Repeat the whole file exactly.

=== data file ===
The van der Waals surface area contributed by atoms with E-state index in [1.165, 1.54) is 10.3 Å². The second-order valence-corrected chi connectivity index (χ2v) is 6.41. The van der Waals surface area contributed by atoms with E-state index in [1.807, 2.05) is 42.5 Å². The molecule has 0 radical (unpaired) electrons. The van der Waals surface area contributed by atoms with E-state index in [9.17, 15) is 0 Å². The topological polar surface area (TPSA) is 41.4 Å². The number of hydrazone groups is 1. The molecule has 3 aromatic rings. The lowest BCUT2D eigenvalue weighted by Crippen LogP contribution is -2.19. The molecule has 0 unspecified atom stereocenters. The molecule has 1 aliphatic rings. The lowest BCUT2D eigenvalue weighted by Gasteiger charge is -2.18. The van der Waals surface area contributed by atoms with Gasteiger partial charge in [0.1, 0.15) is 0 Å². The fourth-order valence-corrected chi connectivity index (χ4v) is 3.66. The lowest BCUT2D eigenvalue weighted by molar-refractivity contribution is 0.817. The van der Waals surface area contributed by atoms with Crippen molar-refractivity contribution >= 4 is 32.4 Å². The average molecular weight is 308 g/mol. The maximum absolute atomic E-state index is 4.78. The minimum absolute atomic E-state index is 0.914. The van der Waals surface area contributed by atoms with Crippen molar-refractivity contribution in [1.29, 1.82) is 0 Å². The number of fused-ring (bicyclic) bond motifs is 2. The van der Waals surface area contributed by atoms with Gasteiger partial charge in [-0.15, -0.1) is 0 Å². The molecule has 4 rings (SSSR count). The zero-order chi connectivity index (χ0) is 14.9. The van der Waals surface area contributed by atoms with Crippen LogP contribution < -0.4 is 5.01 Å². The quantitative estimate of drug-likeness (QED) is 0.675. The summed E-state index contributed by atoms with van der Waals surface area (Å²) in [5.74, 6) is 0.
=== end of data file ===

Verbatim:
The van der Waals surface area contributed by atoms with E-state index in [1.165, 1.54) is 10.3 Å². The second-order valence-corrected chi connectivity index (χ2v) is 6.41. The van der Waals surface area contributed by atoms with E-state index in [1.807, 2.05) is 42.5 Å². The molecule has 0 radical (unpaired) electrons. The van der Waals surface area contributed by atoms with E-state index in [9.17, 15) is 0 Å². The topological polar surface area (TPSA) is 41.4 Å². The number of hydrazone groups is 1. The molecule has 3 aromatic rings. The lowest BCUT2D eigenvalue weighted by Crippen LogP contribution is -2.19. The molecule has 0 unspecified atom stereocenters. The molecule has 1 aliphatic rings. The lowest BCUT2D eigenvalue weighted by Gasteiger charge is -2.18. The van der Waals surface area contributed by atoms with Gasteiger partial charge in [0.1, 0.15) is 0 Å². The fourth-order valence-corrected chi connectivity index (χ4v) is 3.66. The lowest BCUT2D eigenvalue weighted by molar-refractivity contribution is 0.817. The van der Waals surface area contributed by atoms with Crippen molar-refractivity contribution >= 4 is 32.4 Å². The average molecular weight is 308 g/mol. The maximum absolute atomic E-state index is 4.78. The minimum absolute atomic E-state index is 0.914. The van der Waals surface area contributed by atoms with Crippen molar-refractivity contribution in [1.29, 1.82) is 0 Å². The number of fused-ring (bicyclic) bond motifs is 2. The van der Waals surface area contributed by atoms with Gasteiger partial charge in [-0.15, -0.1) is 0 Å². The molecule has 4 rings (SSSR count). The zero-order chi connectivity index (χ0) is 14.9. The van der Waals surface area contributed by atoms with Crippen LogP contribution < -0.4 is 5.01 Å². The quantitative estimate of drug-likeness (QED) is 0.675. The summed E-state index contributed by atoms with van der Waals surface area (Å²) in [5.74, 6) is 0.